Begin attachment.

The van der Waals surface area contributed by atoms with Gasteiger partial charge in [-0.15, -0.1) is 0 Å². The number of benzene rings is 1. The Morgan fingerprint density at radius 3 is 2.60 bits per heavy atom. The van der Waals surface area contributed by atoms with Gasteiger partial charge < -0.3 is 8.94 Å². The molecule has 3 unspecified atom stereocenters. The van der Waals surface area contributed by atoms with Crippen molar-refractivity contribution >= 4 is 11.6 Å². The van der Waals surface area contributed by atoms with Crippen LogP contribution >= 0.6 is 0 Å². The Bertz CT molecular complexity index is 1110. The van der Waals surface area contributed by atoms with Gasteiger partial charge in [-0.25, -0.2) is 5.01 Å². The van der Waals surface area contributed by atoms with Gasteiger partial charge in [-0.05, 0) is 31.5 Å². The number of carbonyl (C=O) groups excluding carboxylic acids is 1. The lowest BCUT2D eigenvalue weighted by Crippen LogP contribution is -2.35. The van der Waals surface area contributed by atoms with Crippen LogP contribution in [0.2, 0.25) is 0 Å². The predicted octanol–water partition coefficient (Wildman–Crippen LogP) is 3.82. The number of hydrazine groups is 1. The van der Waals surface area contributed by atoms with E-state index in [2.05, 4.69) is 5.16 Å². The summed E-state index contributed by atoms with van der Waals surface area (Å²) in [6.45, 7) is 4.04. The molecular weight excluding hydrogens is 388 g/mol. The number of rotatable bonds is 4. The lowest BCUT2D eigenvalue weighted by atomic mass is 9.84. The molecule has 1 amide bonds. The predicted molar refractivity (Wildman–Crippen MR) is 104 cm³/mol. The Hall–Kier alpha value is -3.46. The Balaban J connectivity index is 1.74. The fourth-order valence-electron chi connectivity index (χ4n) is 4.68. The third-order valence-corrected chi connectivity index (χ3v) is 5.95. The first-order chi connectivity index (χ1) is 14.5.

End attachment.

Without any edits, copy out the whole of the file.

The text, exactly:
The van der Waals surface area contributed by atoms with Gasteiger partial charge in [-0.15, -0.1) is 0 Å². The number of benzene rings is 1. The Morgan fingerprint density at radius 3 is 2.60 bits per heavy atom. The van der Waals surface area contributed by atoms with Gasteiger partial charge < -0.3 is 8.94 Å². The molecule has 3 unspecified atom stereocenters. The van der Waals surface area contributed by atoms with Crippen molar-refractivity contribution >= 4 is 11.6 Å². The van der Waals surface area contributed by atoms with Crippen LogP contribution >= 0.6 is 0 Å². The Bertz CT molecular complexity index is 1110. The van der Waals surface area contributed by atoms with Gasteiger partial charge in [-0.25, -0.2) is 5.01 Å². The van der Waals surface area contributed by atoms with Gasteiger partial charge in [-0.05, 0) is 31.5 Å². The number of carbonyl (C=O) groups excluding carboxylic acids is 1. The lowest BCUT2D eigenvalue weighted by Crippen LogP contribution is -2.35. The van der Waals surface area contributed by atoms with Crippen LogP contribution in [0.2, 0.25) is 0 Å². The predicted octanol–water partition coefficient (Wildman–Crippen LogP) is 3.82. The number of hydrazine groups is 1. The van der Waals surface area contributed by atoms with E-state index in [2.05, 4.69) is 5.16 Å². The summed E-state index contributed by atoms with van der Waals surface area (Å²) in [6.45, 7) is 4.04. The molecular weight excluding hydrogens is 388 g/mol. The number of rotatable bonds is 4. The lowest BCUT2D eigenvalue weighted by atomic mass is 9.84. The molecule has 1 amide bonds. The predicted molar refractivity (Wildman–Crippen MR) is 104 cm³/mol. The Hall–Kier alpha value is -3.46. The Balaban J connectivity index is 1.74. The fourth-order valence-electron chi connectivity index (χ4n) is 4.68. The third-order valence-corrected chi connectivity index (χ3v) is 5.95. The first-order chi connectivity index (χ1) is 14.5.